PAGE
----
A Princeton student built an app which can detect if ChatGPT wrote an essay to combat AI-based plagiarism

A Princeton student built an app which can detect if ChatGPT wrote an essay to combat AI-based plagiarism
GPTZero can detect if text was written by AI or a human.Kilito Chan/Getty Images
  • A Princeton student built an app that aims to tell if essays were written by AIs like ChatGPT.
  • The app analyzes text to see how randomly it is written, allowing it to detect if it was written by AI.

A new app can detect whether your essay was written by ChatGPT, as researchers look to combat AI plagiarism.

Edward Tian, a computer science student at Princeton, said he spent the holiday period building GPTZero.

He shared two videos comparing the app's analysis of a New Yorker article and a letter written by ChatGPT. It correctly identified that they were respectively written by a human and AI.

Complimentary Tech Event
Transform talent with learning that works
Capability development is critical for businesses who want to push the envelope of innovation.Discover how business leaders are strategizing around building talent capabilities and empowering employee transformation.Know More

GPTZero scores text on its "perplexity and burstiness" – referring to how complicated it is and how randomly it is written.

The app was so popular that it crashed "due to unexpectedly high web traffic," and currently displays a beta-signup page. GPTZero is still available to use on Tian's Streamlit page, after the website hosts stepped in to increase its capacity.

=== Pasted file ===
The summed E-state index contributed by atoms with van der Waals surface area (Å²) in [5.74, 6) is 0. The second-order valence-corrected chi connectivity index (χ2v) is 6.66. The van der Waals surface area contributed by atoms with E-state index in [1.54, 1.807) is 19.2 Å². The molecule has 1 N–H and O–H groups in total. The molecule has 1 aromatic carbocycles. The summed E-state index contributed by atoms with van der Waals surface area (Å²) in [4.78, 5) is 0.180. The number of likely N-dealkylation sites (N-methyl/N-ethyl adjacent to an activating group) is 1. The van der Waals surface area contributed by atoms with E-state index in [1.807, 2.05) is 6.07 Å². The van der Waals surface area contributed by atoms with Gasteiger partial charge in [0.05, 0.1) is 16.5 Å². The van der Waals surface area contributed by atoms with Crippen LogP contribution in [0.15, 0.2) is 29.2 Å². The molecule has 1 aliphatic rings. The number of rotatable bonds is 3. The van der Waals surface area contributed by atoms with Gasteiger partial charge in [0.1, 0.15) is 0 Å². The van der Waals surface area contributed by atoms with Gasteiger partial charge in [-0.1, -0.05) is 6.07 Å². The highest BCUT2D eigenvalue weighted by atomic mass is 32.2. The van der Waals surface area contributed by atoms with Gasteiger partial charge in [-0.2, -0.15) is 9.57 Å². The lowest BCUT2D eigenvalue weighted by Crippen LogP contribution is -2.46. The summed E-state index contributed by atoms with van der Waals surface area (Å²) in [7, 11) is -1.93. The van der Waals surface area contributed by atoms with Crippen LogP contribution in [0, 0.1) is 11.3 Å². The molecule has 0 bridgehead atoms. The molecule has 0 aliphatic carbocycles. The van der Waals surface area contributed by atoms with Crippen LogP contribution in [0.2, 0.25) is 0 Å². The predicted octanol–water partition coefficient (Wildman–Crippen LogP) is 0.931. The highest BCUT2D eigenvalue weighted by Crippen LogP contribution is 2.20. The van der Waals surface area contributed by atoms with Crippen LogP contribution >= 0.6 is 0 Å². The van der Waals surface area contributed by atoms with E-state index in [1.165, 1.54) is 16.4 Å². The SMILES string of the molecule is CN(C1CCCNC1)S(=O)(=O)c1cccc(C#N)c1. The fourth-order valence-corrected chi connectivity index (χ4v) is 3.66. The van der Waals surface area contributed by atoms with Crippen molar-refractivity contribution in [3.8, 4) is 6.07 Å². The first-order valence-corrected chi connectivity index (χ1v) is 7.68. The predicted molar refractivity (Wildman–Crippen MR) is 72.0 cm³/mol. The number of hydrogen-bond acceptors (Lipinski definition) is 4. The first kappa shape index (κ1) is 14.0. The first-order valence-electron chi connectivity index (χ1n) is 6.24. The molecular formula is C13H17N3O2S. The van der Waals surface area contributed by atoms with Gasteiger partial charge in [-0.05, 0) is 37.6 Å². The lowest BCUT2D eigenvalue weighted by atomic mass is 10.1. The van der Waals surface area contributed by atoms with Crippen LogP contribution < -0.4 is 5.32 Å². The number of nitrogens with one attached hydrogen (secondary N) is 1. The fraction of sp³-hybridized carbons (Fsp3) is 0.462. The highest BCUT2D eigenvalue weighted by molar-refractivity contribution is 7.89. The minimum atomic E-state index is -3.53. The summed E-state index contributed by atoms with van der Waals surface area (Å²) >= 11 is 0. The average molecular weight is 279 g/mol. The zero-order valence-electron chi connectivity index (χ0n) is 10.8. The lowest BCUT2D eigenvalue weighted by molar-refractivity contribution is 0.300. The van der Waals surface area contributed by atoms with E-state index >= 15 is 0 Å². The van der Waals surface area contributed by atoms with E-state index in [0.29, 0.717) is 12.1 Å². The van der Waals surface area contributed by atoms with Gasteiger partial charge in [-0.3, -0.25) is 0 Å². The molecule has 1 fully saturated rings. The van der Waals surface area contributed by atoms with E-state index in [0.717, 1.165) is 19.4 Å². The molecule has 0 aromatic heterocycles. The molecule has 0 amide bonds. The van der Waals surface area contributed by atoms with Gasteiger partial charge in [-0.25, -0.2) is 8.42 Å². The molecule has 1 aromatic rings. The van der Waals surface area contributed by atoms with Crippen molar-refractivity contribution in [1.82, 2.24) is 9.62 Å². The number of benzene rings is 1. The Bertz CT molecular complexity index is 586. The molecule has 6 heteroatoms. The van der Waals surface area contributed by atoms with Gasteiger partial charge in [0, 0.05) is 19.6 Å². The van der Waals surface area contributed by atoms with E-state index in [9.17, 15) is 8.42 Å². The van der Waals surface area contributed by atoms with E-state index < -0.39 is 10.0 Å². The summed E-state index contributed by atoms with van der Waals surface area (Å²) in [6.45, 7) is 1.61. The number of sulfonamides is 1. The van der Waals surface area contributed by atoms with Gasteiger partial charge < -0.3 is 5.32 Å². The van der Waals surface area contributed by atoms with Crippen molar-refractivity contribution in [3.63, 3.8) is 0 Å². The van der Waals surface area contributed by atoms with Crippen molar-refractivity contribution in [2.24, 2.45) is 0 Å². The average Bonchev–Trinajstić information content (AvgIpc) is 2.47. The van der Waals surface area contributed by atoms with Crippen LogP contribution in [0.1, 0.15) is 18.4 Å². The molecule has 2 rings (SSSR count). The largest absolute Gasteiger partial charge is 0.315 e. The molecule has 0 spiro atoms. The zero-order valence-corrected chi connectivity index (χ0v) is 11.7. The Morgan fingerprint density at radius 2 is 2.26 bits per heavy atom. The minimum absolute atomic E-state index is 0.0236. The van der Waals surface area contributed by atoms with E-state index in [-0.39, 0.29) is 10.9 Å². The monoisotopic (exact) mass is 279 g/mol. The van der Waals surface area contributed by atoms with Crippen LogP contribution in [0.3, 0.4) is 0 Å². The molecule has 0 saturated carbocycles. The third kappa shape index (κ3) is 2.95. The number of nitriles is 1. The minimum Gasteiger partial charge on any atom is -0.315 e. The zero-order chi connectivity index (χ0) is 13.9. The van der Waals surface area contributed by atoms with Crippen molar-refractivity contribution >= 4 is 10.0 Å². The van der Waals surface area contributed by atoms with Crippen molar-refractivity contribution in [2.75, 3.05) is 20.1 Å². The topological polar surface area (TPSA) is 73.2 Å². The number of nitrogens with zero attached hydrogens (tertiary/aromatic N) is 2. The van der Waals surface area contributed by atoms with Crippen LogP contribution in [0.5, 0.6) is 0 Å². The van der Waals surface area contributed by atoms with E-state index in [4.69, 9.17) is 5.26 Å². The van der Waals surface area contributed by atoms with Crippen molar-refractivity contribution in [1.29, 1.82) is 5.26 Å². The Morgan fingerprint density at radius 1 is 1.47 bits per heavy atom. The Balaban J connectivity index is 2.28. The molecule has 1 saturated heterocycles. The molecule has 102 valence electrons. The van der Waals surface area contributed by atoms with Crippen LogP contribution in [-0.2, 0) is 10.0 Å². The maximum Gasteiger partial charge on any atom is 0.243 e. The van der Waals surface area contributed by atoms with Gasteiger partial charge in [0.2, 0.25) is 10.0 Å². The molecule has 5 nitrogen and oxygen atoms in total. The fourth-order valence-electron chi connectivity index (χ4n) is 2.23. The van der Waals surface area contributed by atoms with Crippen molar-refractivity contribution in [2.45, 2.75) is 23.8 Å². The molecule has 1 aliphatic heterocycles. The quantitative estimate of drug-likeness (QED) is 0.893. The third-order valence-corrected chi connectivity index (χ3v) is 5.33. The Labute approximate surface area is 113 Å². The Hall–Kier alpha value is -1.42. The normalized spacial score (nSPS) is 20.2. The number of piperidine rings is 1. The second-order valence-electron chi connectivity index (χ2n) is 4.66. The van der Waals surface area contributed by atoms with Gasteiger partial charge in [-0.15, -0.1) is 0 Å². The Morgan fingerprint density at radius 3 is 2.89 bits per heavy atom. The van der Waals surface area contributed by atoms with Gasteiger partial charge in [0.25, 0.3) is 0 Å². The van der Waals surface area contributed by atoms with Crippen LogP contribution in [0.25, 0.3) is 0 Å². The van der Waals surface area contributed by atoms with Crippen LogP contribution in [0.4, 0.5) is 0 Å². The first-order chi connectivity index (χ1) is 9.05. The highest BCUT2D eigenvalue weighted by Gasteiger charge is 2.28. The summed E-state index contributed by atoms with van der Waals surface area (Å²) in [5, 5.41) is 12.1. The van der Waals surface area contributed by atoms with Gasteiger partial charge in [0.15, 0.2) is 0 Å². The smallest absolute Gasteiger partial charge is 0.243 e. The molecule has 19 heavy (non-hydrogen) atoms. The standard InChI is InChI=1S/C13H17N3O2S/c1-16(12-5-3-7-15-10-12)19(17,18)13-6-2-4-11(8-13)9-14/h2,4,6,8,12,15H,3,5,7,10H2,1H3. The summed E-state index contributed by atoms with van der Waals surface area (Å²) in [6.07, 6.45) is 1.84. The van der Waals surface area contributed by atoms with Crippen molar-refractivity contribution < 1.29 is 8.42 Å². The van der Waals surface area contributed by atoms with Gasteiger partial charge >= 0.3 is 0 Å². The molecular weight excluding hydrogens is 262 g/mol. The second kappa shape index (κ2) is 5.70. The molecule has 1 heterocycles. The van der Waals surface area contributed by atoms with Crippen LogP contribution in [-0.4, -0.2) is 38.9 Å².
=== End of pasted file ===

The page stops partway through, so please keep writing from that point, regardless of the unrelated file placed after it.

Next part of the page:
Tian, a former data journalist with the BBC, said that he was motivated to build GPTZero after seeing increased instances of AI plagiarism.

"Are high school teachers going to want students using ChatGPT to write their history essays? Likely not," he tweeted.

The Guardian recently reported that ChatGPT is introducing its own system to combat plagiarism by making it easier to identify, and watermarking the bot's output.

That follows The New York Times' report that Google issued a "code red" alert over the AI's popularity.

Insider's Beatrice Nolan also tested ChatGPT to write cover letters for job applications, with one hiring manager saying she'd have got an interview, though another said the letter lacked personality.


Tian added that he's planning to publish a paper with accuracy stats using student journalism articles as data, alongside Princeton's Natural Language Processing group.

OpenAI and Tian didn't immediately respond to Insider's request for comment, sent outside US working hours.